dr. J.L. Veldstra
SMiLES -Shared connectivity in Mobility and Logistics Enable Sustainability
Societal challenges such as global warming and an increasing population invite us to reconsider logistical and mobility systems. The goal of this SMiLES is to establish a Living Lab to study barriers and opportunities for open sharing networks in a comprehensive way through an interdisciplinary lens.
This means we study psychological, technical, legal, moral, spatial and economic barriers and opportunities for sharing in logistics and mobility. We investigate the role of technology, human behaviour, ethical and legal boundaries, trust, governance, and develop innovative business and organisation models for open sharing networks to enable efficient, effective and emission-free transport. We do this together with Faculties of Economics and Business, Behavioral and Social Sciences, Law, Spatial Sciences, Philosophy, Science and Engineering, Campus Fryslân and the Hanzehogeschool and have 2 public partners (province of Groningen and the municipality of Groningen), and 18 business partners so that we can perform studies in practice to gain new insights from practice for theory development, as well as to test concepts in a public-private-people cooperation. The project consists of both work packages that aim at results in the short term (funded by the ministry of I&W) as well as work packages that aim at results in the long term (Funded by NWO). Besides doing research we also want the lab to be a place of co creation with companies, students and researchers. We teamed up with Noorderpoort to be able to develop learning community concepts in which students of Noorderpoort, Hanze and RuG work on projects.
This research project is part of the research programme Sustainable Living Labs, which is co-financed by the Dutch Research Council (NWO), the Ministry of Infrastructure and Water Management, Taskforce for Applied Research (SIA) and the Top Sector Logistics.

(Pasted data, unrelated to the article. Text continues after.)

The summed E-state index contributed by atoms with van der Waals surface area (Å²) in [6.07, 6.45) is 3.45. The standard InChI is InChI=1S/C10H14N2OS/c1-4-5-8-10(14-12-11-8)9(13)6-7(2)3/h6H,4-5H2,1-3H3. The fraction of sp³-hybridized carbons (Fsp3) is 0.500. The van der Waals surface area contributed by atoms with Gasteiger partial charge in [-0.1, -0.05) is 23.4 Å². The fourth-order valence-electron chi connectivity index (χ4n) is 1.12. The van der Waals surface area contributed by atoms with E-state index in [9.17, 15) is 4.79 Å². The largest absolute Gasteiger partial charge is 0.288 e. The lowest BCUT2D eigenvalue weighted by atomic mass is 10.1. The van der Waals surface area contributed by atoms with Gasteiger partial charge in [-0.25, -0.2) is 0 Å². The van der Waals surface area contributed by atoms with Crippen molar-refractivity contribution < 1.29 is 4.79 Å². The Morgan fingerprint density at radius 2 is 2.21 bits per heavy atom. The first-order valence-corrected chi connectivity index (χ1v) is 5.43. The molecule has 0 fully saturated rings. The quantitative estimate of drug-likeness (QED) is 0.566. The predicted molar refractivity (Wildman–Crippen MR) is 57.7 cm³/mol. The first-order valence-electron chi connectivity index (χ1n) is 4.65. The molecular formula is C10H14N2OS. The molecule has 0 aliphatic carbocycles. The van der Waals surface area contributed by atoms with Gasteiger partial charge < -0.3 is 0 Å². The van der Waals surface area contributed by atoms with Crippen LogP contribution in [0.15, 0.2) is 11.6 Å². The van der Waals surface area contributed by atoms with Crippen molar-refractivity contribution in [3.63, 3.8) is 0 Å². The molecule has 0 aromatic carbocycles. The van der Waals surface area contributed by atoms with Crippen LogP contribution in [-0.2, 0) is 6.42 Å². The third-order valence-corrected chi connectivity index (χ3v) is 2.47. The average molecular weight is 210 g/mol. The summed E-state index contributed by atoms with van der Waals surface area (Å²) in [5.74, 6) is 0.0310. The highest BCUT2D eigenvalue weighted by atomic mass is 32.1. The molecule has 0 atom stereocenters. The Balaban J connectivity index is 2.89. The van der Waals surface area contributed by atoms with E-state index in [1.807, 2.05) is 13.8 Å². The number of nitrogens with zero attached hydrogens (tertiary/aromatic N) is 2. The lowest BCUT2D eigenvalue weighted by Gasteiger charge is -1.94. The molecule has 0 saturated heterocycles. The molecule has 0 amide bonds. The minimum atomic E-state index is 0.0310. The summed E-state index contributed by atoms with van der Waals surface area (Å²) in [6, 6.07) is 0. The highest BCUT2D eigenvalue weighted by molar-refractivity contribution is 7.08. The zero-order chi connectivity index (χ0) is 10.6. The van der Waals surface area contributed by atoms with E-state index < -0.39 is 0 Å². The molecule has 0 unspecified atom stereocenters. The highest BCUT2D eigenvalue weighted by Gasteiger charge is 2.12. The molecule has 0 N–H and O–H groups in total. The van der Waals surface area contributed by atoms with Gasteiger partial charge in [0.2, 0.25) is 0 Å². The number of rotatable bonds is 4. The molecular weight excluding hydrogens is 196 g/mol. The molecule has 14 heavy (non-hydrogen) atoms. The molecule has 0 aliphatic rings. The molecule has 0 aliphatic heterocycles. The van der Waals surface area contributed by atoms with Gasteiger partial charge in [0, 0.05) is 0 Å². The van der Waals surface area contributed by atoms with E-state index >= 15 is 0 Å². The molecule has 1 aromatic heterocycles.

SUaaVe: SUpporting acceptance of automated Vehicle
As the technology development for automated functions in vehicles progresses and the market introduction of connected automated vehicles (CAVs) approaches, deployment roadmaps start emphasizing societal issues related to CAV technology. Since of the main reason for a contested technology to fail is because societal needs and public acceptance are not taken into account in due time public acceptanceof CAVs is of paramount importance. Additionally, as stated by ERTRAC in the Automated Driving Roadmap, gradual deployment of CAV implies that conventional and automated vehicles will co-exist along with vulnerable road users (VRUs) for some time, making acceptance and harmonisation a prime subject.
Acceptanceis a multi-faceted construct, chiefly related with trust, reliabilityand safety,which covers from psychological factors to the characteristics of decision-making processes. In this project we will test if trustin automated systems can beincreased by making the system more human like,which will result the vehicle to be more predictable and usable for passengers and other road users in its surroundings. In fact, trust in CAV is based on feelings of safety and acceptance, making the emotional processone of the most influential aspects of confidence.